Ontario Budget 2024 is one of missed opportunities

The newly-announced budget Building a Better Ontario, has an uninspiring title to an underwhelming document that misses multiple opportunities.

I’m one who believes there is no monopoly on a good idea so off the top I will mention the good things I see.

The budget says the government will move ahead with auto insurance reforms to create more affordable options, improve access and create a more modern system – I can support this. Will four new helicopters (toys) help our police combat auto theft – no! What about drones?

Boosting nursing student enrolment at universities and colleges is welcome news but I would have liked to see this coupled with a plan to get nurses on the frontlines faster.

Another $4 billion to provide access to high-speed internet across the province by the end of 2025 – yes! We still have communities waiting so this is good news.

I believe the budget needed to demonstrate greater fiscal restraint and a focus on measures to getting key portfolios back on track.

I’ll give you some examples. Ontario’s Finance Minister said the government is ready to build infrastructure like roads and bridges. The Minister also pledged to build more long-term care spaces. This all sounds well and good except there are projects announced previously that still haven’t seen a shovel in the ground and well, we continue to wait for the reconstruction of the Argyle Street Bridge in Caledonia.

Further, the budget speech says health care goes beyond our hospitals, which is why the government will invest an additional $2 billion over three years in home and community care. I am interested to see how these monies will be spent because until the government pays those on the frontline a competitive wage, it’s wasted money. A tree cannot stand if its roots are rotten, which I’ve told this government over and over.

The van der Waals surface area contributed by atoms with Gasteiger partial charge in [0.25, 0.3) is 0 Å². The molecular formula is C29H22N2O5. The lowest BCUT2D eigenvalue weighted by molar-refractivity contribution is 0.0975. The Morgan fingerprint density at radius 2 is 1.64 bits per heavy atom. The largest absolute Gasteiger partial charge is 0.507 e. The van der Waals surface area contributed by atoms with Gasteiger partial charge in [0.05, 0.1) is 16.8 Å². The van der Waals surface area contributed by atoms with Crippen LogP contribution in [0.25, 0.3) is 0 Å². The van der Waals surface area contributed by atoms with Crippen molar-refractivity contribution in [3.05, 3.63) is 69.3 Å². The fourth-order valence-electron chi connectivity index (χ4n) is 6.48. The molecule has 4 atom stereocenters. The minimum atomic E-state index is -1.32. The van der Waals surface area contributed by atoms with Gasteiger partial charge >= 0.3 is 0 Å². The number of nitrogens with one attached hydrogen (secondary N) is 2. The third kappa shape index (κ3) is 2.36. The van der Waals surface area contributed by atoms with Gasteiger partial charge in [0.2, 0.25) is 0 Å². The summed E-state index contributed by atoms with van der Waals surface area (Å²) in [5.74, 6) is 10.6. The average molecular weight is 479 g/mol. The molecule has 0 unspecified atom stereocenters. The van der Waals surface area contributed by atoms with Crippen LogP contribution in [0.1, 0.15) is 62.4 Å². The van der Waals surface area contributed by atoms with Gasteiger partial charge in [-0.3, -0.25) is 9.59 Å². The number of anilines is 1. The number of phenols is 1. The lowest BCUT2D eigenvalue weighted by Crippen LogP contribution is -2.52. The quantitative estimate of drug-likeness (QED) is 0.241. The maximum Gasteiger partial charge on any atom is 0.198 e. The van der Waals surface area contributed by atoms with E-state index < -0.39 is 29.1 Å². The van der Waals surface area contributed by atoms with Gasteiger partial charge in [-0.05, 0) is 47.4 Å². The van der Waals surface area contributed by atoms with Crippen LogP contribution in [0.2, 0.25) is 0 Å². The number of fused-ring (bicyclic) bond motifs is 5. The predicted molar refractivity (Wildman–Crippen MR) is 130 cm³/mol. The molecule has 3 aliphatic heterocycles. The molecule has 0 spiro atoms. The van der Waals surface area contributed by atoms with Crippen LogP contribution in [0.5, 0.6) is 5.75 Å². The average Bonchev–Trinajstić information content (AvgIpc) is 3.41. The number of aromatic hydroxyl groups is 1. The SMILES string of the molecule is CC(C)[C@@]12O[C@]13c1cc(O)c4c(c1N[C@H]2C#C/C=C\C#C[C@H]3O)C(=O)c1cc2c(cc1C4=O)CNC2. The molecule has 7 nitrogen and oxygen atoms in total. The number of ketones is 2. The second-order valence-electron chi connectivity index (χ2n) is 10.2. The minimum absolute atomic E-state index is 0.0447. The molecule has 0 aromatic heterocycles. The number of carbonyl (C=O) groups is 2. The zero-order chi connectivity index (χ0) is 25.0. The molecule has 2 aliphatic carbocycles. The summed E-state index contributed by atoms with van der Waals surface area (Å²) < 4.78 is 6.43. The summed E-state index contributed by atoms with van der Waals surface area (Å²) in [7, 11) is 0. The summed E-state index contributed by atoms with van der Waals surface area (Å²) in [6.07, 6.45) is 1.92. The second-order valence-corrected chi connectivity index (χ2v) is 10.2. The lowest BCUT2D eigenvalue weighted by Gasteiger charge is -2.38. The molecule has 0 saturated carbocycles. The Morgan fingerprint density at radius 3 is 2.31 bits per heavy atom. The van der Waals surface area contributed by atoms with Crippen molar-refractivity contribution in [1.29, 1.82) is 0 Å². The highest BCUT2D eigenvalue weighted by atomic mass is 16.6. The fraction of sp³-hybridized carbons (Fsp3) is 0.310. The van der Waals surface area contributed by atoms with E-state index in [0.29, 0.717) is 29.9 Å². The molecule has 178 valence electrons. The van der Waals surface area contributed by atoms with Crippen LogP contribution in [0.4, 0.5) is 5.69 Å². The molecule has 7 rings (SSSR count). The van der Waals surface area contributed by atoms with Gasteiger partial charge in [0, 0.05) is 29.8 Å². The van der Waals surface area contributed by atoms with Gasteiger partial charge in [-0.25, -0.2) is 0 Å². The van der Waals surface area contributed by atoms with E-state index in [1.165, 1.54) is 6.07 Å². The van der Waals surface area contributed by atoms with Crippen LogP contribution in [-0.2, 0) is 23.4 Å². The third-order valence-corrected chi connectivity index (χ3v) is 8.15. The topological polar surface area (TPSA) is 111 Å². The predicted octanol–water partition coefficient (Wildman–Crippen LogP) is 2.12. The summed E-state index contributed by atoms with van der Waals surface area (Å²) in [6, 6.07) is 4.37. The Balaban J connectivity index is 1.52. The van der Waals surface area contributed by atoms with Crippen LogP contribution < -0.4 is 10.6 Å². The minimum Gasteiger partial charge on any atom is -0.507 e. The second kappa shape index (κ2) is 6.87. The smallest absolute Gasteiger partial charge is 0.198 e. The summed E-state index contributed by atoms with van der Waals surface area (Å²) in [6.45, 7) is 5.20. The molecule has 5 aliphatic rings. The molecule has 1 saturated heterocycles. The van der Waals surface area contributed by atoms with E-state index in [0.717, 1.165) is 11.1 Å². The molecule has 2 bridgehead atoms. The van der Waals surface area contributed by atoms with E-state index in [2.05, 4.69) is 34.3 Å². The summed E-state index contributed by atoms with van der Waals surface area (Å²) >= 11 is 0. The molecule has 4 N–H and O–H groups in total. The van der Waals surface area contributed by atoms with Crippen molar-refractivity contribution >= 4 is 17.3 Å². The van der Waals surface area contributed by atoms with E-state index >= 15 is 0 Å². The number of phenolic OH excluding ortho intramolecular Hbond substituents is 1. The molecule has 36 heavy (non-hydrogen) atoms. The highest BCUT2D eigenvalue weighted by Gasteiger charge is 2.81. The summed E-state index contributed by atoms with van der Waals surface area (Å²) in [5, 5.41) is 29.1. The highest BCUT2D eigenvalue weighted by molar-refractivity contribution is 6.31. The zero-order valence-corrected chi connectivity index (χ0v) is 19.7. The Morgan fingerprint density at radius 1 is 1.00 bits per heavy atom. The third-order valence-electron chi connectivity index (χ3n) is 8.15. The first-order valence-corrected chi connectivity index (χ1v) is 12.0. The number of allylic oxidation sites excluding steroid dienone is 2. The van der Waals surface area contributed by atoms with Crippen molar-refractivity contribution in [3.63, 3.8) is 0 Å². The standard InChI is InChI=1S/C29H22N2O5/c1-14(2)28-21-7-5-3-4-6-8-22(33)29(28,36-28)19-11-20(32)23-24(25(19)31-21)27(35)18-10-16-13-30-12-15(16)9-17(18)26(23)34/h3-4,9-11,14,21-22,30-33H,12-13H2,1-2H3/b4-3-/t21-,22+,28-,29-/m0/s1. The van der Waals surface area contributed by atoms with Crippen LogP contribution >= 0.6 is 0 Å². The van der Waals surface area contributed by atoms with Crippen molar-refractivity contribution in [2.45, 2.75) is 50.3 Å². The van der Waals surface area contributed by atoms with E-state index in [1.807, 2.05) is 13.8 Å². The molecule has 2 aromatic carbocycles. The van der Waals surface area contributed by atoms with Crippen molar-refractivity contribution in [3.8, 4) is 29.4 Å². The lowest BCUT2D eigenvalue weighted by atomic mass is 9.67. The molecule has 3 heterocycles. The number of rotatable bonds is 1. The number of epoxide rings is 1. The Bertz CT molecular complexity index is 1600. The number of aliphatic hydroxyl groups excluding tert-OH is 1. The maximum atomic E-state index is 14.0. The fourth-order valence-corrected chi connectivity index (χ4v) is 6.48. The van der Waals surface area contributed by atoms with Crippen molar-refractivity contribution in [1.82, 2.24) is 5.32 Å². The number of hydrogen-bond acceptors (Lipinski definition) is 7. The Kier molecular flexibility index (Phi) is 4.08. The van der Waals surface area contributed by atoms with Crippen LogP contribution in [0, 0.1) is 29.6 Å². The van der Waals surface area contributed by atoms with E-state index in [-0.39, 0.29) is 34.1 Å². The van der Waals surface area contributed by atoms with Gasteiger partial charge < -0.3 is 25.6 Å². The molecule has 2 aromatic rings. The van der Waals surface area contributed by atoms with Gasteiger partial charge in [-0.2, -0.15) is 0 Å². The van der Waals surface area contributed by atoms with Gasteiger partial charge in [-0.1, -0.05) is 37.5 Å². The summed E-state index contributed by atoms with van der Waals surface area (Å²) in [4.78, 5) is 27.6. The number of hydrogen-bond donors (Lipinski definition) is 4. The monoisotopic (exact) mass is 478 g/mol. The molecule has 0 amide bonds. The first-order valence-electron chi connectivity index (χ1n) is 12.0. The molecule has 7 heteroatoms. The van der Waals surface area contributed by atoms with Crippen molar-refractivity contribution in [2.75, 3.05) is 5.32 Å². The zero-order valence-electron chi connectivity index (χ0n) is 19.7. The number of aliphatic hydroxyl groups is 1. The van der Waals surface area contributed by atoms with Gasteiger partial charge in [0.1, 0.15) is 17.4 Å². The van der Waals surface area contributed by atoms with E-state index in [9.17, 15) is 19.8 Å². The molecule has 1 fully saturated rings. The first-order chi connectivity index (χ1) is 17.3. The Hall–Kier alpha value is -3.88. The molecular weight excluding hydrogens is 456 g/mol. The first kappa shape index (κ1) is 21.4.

Similarly, more money for addictions and mental health. Each year more and more money for these critical issues and yet poorer results. The same goes for autism supports – more money but no realignment of services that create real results for families.

Sadly, there was no relief for those who are choosing between heating and eating. Sadly, no mention of bringing the developmental services sector into the times by increasing base budgets. Little help for the backbone of many small towns – our small businesses. Nary a mention of rural Ontario or our farmers or agriculture sector – many farmers were looking for a top up of $100 million to the Ontario Risk Management Program.

On the housing front, the Minister said the government is supercharging municipal efforts to get housing built through the Building Faster Fund. For those municipalities reaching at least 80 per cent of their housing targets, a pot of $1.2 billion exists. Why are we as the taxpayer footing a $1.2 billion bill that developers, who put pressures on infrastructure like roads, should be paying. More on this in the next column.

At the conclusion, the document reads: “We are not stepping back from the investments that matter. Nor are we going to increase the burden on you.” This is rich – an inference of doing the taxpayer a favour when it’s your money they have spent and mismanaged.

With respect to the deficit – it will more than triple to $9.8 billion despite promises last year that the books would be balanced by 2025. We are headed full speed toward a debt wall and in the backseat are your kids and maybe your grandkids too.

Bobbi Ann Brady is the MPP for Haldimand-Norfolk